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Children in a Hayfield

Watercolour, signed in monogram

8 x 6 in. (14 x 12 in. framed)

Provenance: Private collection, U.K

Children in a Hayfield  by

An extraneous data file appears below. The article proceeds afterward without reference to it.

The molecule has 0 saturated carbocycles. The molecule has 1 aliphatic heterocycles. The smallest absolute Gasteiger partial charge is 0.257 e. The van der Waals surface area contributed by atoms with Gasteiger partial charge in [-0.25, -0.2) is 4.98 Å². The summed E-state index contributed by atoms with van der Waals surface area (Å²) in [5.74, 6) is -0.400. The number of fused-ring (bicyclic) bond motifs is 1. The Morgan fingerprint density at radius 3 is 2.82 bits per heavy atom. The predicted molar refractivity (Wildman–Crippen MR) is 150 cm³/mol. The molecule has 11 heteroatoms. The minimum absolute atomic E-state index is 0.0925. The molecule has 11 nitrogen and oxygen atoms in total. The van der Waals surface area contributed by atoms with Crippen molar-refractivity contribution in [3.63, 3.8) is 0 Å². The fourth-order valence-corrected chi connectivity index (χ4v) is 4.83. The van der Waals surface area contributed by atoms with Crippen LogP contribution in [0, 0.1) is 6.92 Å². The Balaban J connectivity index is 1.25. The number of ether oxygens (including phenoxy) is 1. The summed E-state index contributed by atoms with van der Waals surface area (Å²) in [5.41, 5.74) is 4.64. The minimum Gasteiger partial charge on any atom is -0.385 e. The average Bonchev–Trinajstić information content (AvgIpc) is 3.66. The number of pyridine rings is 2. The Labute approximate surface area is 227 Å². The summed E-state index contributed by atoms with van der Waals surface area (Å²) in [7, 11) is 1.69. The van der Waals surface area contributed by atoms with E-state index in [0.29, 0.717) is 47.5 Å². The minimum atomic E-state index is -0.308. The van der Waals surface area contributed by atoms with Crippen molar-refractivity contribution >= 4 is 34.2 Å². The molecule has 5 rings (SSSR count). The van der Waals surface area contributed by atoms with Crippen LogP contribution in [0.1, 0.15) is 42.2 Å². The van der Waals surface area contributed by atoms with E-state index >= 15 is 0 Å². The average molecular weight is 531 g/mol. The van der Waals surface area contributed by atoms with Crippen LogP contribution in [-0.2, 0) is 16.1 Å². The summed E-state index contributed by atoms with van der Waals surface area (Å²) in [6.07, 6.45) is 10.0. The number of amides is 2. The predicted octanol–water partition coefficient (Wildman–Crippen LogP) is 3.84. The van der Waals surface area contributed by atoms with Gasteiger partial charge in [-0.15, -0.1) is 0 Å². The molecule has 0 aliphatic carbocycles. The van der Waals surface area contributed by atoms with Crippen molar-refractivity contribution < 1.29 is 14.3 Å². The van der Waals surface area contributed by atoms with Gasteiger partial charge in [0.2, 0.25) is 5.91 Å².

Myles Birket Foster was born in 1825 at North Shields, Northumberland into a prosperous family, who were staunch Quakers. In early childhood, he moved to London, where his father founded M .B. Foster and Sons, which was later to become the largest firm of bottlers in the world.At the age of 16 he was apprenticed to Ebenezer Landells, who was a former pupil of Thomas Bewick, the celebrated Newcastle engraver and as a young man Birket Foster rapidly achieved a name as one of the leading exponents of the art of drawing on wood blocks for the production of black and white engravings.The success of the watercolours of Birket Foster was instant and phenomenal. Commissions poured in and by 1860 he was elected an Associate of the Watercolour Society. His technique was to make apreliminary pencil drawing onto which he placed a certain amount of colour wash and essential areas of Chinese white, over which he worked in a stippling manner with minute brush strokes, in order to produce an intensely detailed effect. He rarely dated his work, which is characteristically signed with a monogram, but some early pieces are signed B.Foster. He was made a full member of the Society of Painters in Watercolours in 1862.A critic writing in the Athenaeum in 1862 stated…..It seems that it is nearly always a summer day in the watercolours of Birket Foster, as children gather flowers and hay makers load farm carts in golden fields. Many of his subjects were based on the tangled hedgerows and wooded lanes of Surrey, where in 1863 he built a large house, at Whitley, near Godalming called the Hill, which was an essay in Victorian Tudorism and was one of the earliest to have an interior decorated to the designs of the recently established firm of Morris, Marshall, Faulkener and Co., incorporating stained glass, tiles,etc from Burne-Jones, Ford Maddox Brown and RossettiBirket Foster sketched in many parts of the British Isles and also traveled abroad, including numerous trips to Venice, in order to complete a commission for fifty watercolours of  the city, which he had received from Charles Seeley M.P. He mainly exhibited at the Watercolour Society and some oil paintings at the Royal Academy, although in 1874 he was elected an honorary member of the Royal Berlin Academy.


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